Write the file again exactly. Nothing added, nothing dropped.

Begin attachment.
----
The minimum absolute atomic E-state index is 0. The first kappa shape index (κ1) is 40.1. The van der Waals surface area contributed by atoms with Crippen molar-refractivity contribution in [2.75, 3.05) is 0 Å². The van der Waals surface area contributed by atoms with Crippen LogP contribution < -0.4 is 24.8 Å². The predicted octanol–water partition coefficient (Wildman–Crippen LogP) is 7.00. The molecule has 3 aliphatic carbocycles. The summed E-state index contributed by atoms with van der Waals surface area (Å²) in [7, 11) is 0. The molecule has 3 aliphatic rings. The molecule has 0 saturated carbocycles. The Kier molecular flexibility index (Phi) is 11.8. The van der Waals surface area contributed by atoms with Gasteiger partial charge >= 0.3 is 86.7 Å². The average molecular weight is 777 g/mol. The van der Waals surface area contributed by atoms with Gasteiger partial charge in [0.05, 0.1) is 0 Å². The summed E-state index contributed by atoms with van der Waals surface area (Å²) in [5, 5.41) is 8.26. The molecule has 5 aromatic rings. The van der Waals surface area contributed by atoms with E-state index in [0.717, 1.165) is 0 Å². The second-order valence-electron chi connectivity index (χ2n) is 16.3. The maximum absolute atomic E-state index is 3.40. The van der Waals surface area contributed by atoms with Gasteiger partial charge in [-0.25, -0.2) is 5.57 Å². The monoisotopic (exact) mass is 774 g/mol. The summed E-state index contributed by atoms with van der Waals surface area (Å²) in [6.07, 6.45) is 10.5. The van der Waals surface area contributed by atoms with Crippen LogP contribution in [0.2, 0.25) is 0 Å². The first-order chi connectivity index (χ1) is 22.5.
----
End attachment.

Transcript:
The minimum absolute atomic E-state index is 0. The first kappa shape index (κ1) is 40.1. The van der Waals surface area contributed by atoms with Crippen molar-refractivity contribution in [2.75, 3.05) is 0 Å². The van der Waals surface area contributed by atoms with Crippen LogP contribution < -0.4 is 24.8 Å². The predicted octanol–water partition coefficient (Wildman–Crippen LogP) is 7.00. The molecule has 3 aliphatic carbocycles. The summed E-state index contributed by atoms with van der Waals surface area (Å²) in [7, 11) is 0. The molecule has 3 aliphatic rings. The molecule has 0 saturated carbocycles. The Kier molecular flexibility index (Phi) is 11.8. The van der Waals surface area contributed by atoms with Gasteiger partial charge >= 0.3 is 86.7 Å². The average molecular weight is 777 g/mol. The van der Waals surface area contributed by atoms with Gasteiger partial charge in [0.05, 0.1) is 0 Å². The summed E-state index contributed by atoms with van der Waals surface area (Å²) in [5, 5.41) is 8.26. The molecule has 5 aromatic rings. The van der Waals surface area contributed by atoms with E-state index in [0.717, 1.165) is 0 Å². The second-order valence-electron chi connectivity index (χ2n) is 16.3. The maximum absolute atomic E-state index is 3.40. The van der Waals surface area contributed by atoms with Gasteiger partial charge in [-0.25, -0.2) is 5.57 Å². The monoisotopic (exact) mass is 774 g/mol. The summed E-state index contributed by atoms with van der Waals surface area (Å²) in [6.07, 6.45) is 10.5. The van der Waals surface area contributed by atoms with Crippen LogP contribution in [0.2, 0.25) is 0 Å². The first-order chi connectivity index (χ1) is 22.5.